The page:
Clementine practicing car

Clementine practicing car

I thought about beginning my exit now, leaving on a high note and calling the outing a success.  In fact, I was seriously considering leaving when we stepped out the side door.  Clementine got busy on command on the pavement near the dumpster.  Our mission was not yet complete, we had not encountered any animals.  Sure, the food court was pretty successful but how could we leave farm show without seeing at least one farm animal?

We took a brief loose leash walk to the next building and my husband opened the door.  Bingo!  We found animals!  The floor was covered in wood chips and horse manure.  Clementine did not do so well here.  No command and no treat could distract her from the wood chips and the horse manure on the floor.  There was no walking past this obstacle.  I tried every trick I knew and nothing was working.  Clementine clearly thought this was something very interesting that simply MUST be investigated.  After about 20 minutes I gave up and walked her through the room by the collar.  On the other side of the room we passed through a door and emerged in the center of a large room where the pulling horses were housed in stalls.  I stood inside the door feeding Clementine treats and giving her time to calm down and regain focus.  When I was confident that I had Clementine’s attention I began walking her towards the horses.  As we neared the first stall Clementine stopped.  I thought for a brief second that she was going to begin backing away but she instead opted to rock back into a sit.   I was able to use chicken to bribe Clementine into moving forward towards the horse stalls.  I continued feeding Clementine treats.  The treats became less frequent as Clementine became more comfortable.  Soon she began showing interest in the horse, staring through a crack at the massive animal towering over her.  We stayed by the horses for about ten minutes, walking short distances up and down the row.  Suddenly, one of the horses began to fidget and kick at his stall and a dog barked.  The bark was not Clementine but I thought this would be a good time for us to leave.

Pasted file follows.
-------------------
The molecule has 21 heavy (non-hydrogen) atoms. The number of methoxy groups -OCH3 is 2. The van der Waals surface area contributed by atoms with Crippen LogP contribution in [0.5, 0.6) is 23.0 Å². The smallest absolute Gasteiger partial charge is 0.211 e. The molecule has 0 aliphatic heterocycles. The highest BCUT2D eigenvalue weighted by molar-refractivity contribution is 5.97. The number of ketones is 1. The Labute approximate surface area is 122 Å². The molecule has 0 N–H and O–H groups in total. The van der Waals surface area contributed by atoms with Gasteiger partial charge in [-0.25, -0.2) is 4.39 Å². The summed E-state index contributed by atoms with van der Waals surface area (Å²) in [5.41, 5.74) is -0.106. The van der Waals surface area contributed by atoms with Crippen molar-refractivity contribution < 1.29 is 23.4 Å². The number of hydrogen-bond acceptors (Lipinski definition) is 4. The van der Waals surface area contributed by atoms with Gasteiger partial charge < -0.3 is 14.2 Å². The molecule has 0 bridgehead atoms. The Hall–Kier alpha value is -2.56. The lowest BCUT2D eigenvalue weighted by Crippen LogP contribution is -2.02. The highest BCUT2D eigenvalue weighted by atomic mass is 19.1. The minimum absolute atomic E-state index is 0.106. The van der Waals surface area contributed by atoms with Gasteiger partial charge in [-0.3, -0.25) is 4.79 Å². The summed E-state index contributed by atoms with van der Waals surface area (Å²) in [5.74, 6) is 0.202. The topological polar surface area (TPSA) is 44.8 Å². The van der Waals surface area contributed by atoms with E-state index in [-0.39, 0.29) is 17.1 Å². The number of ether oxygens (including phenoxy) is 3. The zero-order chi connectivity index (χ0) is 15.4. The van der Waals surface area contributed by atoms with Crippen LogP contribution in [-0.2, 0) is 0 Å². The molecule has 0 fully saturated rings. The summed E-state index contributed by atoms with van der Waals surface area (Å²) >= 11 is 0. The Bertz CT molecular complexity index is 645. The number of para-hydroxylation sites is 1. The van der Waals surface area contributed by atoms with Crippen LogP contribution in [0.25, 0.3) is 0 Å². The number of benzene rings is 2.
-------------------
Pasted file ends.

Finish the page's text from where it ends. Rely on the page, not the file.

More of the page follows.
Next was the milking station.  We had seen horses but no cows.  I think the crowd convened at the milking station at the exact time that we attempted to walk through.  It was uncomfortable for me and I was afraid for Clementine.  With a few hand gestures and nods my husband and I agreed to use “food court strategy”.  Nate forged a path and Clementine and I followed as closely as we could.  There was no room for clicking and treating here, we just walked briskly to the end of the exhibit.  Clementine was no worse for the wear, she trusted that we would protect her and we did.  I needed a break!  We found a table and some chairs where I could sit and enjoy my break.  Clementine enjoyed some ‘down’ time as well.  She seemed tired and maybe a little thirsty so I gave her some apple cubes to get her by until we could find water.

After our brief rest we headed directly to the car.  The parking lot was a much better experience this time and we walked to the car uneventfully.  I am on the couch now and Clementine is at my feet.  It is late and I am tired but I must share one last amazing thing.  I just realized that her feet never left the floor.  The whole time we were at the farm show her feet never left the floor!  Sleep well tonight Clementine, you worked hard today.

Written by: V L Shaw